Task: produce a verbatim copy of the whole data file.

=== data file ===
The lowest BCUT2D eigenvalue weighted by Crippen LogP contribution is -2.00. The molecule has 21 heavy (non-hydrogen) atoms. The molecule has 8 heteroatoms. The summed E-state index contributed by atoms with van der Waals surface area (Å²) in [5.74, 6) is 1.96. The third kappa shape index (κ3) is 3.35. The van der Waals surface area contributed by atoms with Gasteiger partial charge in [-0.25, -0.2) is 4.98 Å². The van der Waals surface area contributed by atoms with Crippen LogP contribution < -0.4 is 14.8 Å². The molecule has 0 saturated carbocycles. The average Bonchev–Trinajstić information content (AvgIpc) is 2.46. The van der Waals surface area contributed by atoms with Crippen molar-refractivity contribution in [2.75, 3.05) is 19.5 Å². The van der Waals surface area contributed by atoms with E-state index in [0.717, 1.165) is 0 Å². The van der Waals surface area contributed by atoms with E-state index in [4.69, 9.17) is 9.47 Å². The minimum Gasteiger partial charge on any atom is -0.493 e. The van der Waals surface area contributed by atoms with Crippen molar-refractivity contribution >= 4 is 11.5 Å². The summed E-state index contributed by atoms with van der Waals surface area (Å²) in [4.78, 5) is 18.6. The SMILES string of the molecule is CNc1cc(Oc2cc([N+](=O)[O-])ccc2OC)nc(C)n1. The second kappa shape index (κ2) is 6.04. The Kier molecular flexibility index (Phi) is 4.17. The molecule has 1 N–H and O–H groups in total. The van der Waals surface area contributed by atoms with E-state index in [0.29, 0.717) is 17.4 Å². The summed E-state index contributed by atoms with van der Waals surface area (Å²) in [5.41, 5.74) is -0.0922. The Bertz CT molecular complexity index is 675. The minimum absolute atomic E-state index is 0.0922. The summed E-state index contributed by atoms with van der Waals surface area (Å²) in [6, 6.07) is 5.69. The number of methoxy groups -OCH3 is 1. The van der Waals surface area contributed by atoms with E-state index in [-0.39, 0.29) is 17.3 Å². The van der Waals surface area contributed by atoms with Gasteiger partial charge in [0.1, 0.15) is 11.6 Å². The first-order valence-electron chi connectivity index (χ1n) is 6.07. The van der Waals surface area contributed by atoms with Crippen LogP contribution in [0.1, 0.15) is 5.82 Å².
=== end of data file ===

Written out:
The lowest BCUT2D eigenvalue weighted by Crippen LogP contribution is -2.00. The molecule has 21 heavy (non-hydrogen) atoms. The molecule has 8 heteroatoms. The summed E-state index contributed by atoms with van der Waals surface area (Å²) in [5.74, 6) is 1.96. The third kappa shape index (κ3) is 3.35. The van der Waals surface area contributed by atoms with Gasteiger partial charge in [-0.25, -0.2) is 4.98 Å². The van der Waals surface area contributed by atoms with Crippen LogP contribution < -0.4 is 14.8 Å². The molecule has 0 saturated carbocycles. The average Bonchev–Trinajstić information content (AvgIpc) is 2.46. The van der Waals surface area contributed by atoms with Crippen molar-refractivity contribution in [2.75, 3.05) is 19.5 Å². The van der Waals surface area contributed by atoms with E-state index in [0.717, 1.165) is 0 Å². The van der Waals surface area contributed by atoms with E-state index in [4.69, 9.17) is 9.47 Å². The minimum Gasteiger partial charge on any atom is -0.493 e. The van der Waals surface area contributed by atoms with Crippen molar-refractivity contribution >= 4 is 11.5 Å². The summed E-state index contributed by atoms with van der Waals surface area (Å²) in [4.78, 5) is 18.6. The SMILES string of the molecule is CNc1cc(Oc2cc([N+](=O)[O-])ccc2OC)nc(C)n1. The second kappa shape index (κ2) is 6.04. The Kier molecular flexibility index (Phi) is 4.17. The molecule has 1 N–H and O–H groups in total. The van der Waals surface area contributed by atoms with E-state index in [0.29, 0.717) is 17.4 Å². The summed E-state index contributed by atoms with van der Waals surface area (Å²) in [5.41, 5.74) is -0.0922. The Bertz CT molecular complexity index is 675. The minimum absolute atomic E-state index is 0.0922. The summed E-state index contributed by atoms with van der Waals surface area (Å²) in [6, 6.07) is 5.69. The number of methoxy groups -OCH3 is 1. The van der Waals surface area contributed by atoms with E-state index in [-0.39, 0.29) is 17.3 Å². The van der Waals surface area contributed by atoms with Gasteiger partial charge in [0.1, 0.15) is 11.6 Å². The first-order valence-electron chi connectivity index (χ1n) is 6.07. The van der Waals surface area contributed by atoms with Crippen LogP contribution in [0.1, 0.15) is 5.82 Å².